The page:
We took a day bus from the north Yangon bus station. A taxi from the Beautyland 2 cost 7,000 Kyats and took 40 minutes. The bus ticket, for the 9am departure (which left 30 minutes late) cost 11,500 Kyats each. This didn’t include the much-vaunted ‘ferry’ service from town to the bus station, which despite asking at every bus company at Aung San stadium, appears to no longer exist. Hence the pricey taxi. The bus ride took 10 hours in total, with two 30 minute stops along the expressway for food. A taxi from the chaotic Mandalay bus station to our hotel cost 7,000 Kyats.
Mandalay to Bagan
Tickets for this six hour ride (not the eight quoted in the book), cost 9,000 Kyats each, although we did book via Peacock Lodge, so paid a small commission. A taxi to the bus station cost 6,000 Kyats. Dropping in Nyuang U, there’s no need for a ride to your hotel unless you’re staying Old or New Bagan. Be aware that this is one bumpy ride, with most of the route covering stony, unsealed roads.
Bagan to Inle Lake
The supposedly hellish ride from west to east. With the $25 shared taxi service run by Ever Sky in Nyuang U no longer running, we paid 11,000 Kyats each for the bus, which picked us up directly from our hotel, the New Park in Nyuang U (a bit of a dive in case you were wondering). The ride was relatively smooth, even on the endless hairpins up from Thazi to Kalaw and only took eight hours, including a 30 minute break. The ride from Shwenyaung Junction to Nyuangshwe cost us 800 Kyats each, crammed in the back of a tiny trailer with five other travellers.
Kalaw to Yangon
Our only overnight bus cost 15,000 Kyats each and left Kalaw at 6pm from the Winner Hotel, 90 minutes later than we’d been told. In truth, the bus actually leaves Taungyyi at 4:30pm and arrives in Kalaw at any time between 5:30pm and 7pm. The sunset over the mountains was stunning and after one 30 minute meal stop, we took plentiful toilet breaks, as well as pull overs to allow the drivers to swap and stretch their legs. We arrived in Yangon at 5:30am. A taxi to town cost 7,000 Kyats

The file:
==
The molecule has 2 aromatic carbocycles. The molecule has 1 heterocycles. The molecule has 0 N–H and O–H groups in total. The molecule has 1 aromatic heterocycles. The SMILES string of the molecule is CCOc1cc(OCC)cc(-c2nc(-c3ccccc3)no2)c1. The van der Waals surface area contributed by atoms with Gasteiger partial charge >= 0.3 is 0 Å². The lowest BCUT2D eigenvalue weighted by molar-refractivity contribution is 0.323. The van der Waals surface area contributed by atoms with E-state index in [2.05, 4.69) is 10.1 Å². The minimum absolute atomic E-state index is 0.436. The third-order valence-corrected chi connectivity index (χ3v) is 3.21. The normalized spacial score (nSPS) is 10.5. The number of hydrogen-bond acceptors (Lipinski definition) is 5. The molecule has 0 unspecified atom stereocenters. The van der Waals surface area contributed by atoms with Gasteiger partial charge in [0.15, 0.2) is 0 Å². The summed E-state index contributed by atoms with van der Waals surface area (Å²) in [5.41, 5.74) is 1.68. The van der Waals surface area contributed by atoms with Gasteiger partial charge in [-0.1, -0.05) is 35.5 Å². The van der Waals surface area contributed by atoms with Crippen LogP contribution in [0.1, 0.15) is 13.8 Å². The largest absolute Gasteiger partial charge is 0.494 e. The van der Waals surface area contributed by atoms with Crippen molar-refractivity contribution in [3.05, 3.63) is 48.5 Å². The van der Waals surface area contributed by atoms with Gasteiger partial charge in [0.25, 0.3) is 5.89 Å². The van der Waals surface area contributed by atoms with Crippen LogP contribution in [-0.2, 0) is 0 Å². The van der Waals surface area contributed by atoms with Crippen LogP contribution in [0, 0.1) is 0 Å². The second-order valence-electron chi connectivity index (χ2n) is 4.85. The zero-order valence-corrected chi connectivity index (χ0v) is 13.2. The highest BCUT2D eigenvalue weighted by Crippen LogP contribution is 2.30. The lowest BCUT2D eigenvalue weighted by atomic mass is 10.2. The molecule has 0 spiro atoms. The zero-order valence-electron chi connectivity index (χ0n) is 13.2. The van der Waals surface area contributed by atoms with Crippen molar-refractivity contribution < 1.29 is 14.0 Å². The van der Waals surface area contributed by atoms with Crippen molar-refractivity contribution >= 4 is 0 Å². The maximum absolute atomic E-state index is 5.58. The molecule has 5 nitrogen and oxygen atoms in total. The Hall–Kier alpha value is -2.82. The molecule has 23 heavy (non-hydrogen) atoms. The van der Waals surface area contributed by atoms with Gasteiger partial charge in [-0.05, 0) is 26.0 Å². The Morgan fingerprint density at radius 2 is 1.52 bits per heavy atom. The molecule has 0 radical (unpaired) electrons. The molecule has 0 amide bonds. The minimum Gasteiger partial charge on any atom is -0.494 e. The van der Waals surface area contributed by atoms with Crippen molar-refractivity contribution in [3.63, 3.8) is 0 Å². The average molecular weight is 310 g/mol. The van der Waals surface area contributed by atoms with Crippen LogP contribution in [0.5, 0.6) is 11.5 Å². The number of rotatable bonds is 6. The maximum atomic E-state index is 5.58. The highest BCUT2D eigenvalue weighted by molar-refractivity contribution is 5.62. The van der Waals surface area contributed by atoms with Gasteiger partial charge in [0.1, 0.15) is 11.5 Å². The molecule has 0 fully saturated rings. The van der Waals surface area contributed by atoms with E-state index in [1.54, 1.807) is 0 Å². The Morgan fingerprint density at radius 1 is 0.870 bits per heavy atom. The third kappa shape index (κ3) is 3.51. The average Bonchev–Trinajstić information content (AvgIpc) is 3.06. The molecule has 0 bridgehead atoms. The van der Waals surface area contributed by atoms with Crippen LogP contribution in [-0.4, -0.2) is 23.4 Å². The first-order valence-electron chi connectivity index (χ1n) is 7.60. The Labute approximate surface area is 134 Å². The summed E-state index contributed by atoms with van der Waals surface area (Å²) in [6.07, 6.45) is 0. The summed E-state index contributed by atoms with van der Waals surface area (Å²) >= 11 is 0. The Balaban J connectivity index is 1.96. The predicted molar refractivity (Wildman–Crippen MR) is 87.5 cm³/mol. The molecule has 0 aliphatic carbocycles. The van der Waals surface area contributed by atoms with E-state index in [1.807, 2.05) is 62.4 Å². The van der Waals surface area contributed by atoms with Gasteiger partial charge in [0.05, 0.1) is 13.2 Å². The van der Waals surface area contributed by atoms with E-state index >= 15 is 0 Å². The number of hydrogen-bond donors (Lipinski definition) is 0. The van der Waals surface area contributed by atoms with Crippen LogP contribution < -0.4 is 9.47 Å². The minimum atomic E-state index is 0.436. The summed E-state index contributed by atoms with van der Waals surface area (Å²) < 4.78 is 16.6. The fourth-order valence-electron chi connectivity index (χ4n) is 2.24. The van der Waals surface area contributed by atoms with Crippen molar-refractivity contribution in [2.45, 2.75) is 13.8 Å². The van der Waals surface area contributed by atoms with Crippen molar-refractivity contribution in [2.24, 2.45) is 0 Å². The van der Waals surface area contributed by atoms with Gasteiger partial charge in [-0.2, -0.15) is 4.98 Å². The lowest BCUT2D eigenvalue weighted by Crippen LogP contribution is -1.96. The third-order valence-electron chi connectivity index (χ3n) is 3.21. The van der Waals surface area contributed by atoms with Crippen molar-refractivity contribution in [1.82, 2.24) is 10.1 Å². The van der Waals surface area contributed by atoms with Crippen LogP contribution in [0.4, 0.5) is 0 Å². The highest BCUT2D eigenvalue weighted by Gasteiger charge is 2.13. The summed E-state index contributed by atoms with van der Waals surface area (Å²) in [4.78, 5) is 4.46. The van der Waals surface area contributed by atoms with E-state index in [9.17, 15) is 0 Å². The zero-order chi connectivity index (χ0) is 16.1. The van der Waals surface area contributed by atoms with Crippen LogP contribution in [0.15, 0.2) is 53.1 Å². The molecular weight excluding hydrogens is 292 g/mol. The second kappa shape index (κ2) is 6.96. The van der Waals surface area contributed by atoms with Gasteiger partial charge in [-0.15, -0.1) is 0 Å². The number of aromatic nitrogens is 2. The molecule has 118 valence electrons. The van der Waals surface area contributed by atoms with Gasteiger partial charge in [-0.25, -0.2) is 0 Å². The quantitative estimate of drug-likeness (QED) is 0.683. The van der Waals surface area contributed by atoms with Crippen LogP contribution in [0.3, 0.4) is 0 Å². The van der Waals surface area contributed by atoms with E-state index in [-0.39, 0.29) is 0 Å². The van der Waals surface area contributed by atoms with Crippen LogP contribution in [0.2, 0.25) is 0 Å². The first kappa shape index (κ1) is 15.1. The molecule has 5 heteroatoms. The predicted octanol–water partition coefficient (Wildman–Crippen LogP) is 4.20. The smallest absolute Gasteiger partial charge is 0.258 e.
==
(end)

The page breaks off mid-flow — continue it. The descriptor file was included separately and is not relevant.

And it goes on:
All the buses play loud music, screen somewhat bemusing live shows of Burmese pop music and soap operas that make Coronation Street look like Emmy Award-winning drama by comparison. It can be invasive, but our night bus switched the box off at 10:30 (although admittedly low level music was played all night). Night buses also get bloody freezing thanks to aircon, so bring extra clothing on board to stay warm.
We took one train, from Shwenyaung to Kalaw. This slow service affords beautiful views and gives a real insight into local life, with food and cargo piled high, even in ‘upper class’. A ticket for the three and a half hour ride (just a 30 minute delay), costs $3, with two daily departures at 9:30 and10:30 in the morning. Unlike the privately-owned buses, the money spent on the train goes directly to the regime, so we opted for a short journey to minimise how much we gave.
In terms of taxis, flagging and negotiating rates is easy in Yangon. A ride from 52nd Street to Shwedagon Paya cost 2,000 Kyats, to the Strand Hotel just 1,000 Kyats. We hired a cab for a day to take us to Bago and all the sights there at a cost of $60, the ride taking two hours in total. We worked out that we would have spent about $50 on taxis to the bus station, the bus there and taxis around town if we had done the trip ourselves, so this really is a worthwhile option.
I can’t speak of domestic flights from a personal perspective, but an Australian woman we met said the flight from Mandalay to Heho was quick and easy, with passengers getting a sticker to denote their destination, as it’s more like an airborne bus service, hopping around the country. Just remember airports are miles out of town and money for flights ends up in the pockets of the government or government cronies. On departure from Yangon on 2 July, we did not have to pay $10 departure tax, as we had read.
Just a brief note about politics in Myanmar right now. As mentioned earlier, we were amazed to see so much outright support for the NLD, in small towns as well as in Yangon and Mandalay. We had discussions with restaurant owners and taxi drivers about The Lady, brought up by them, not us. They are so proud of her work and want to tell everyone about it. Shops and restaurants display pictures of her and her father, while street hawkers flog everything from NLD T-shirts to mugs and key rings bearing Aung San Suu Kyi’s likeness.
That said, things aren’t all change. The Lady’s European tour got one brief mention in government mouthpiece the New Light of Myanmar, and that for breaking constitutional rules by referring to Burma instead of Myanmar in her speeches to the UK Parliament and the Oxford Union. We saw a police wagon carting away children in the streets of Yangon too, so there remains an authoritarian undertone to proceedings. It goes without saying that it’s best not to bring up politics unless prompted, and then only when you feel comfortable.
I hope this post helps anyone heading out to Myanmar/Burma in the coming months. Do comment and let me know as things, inevitably, change.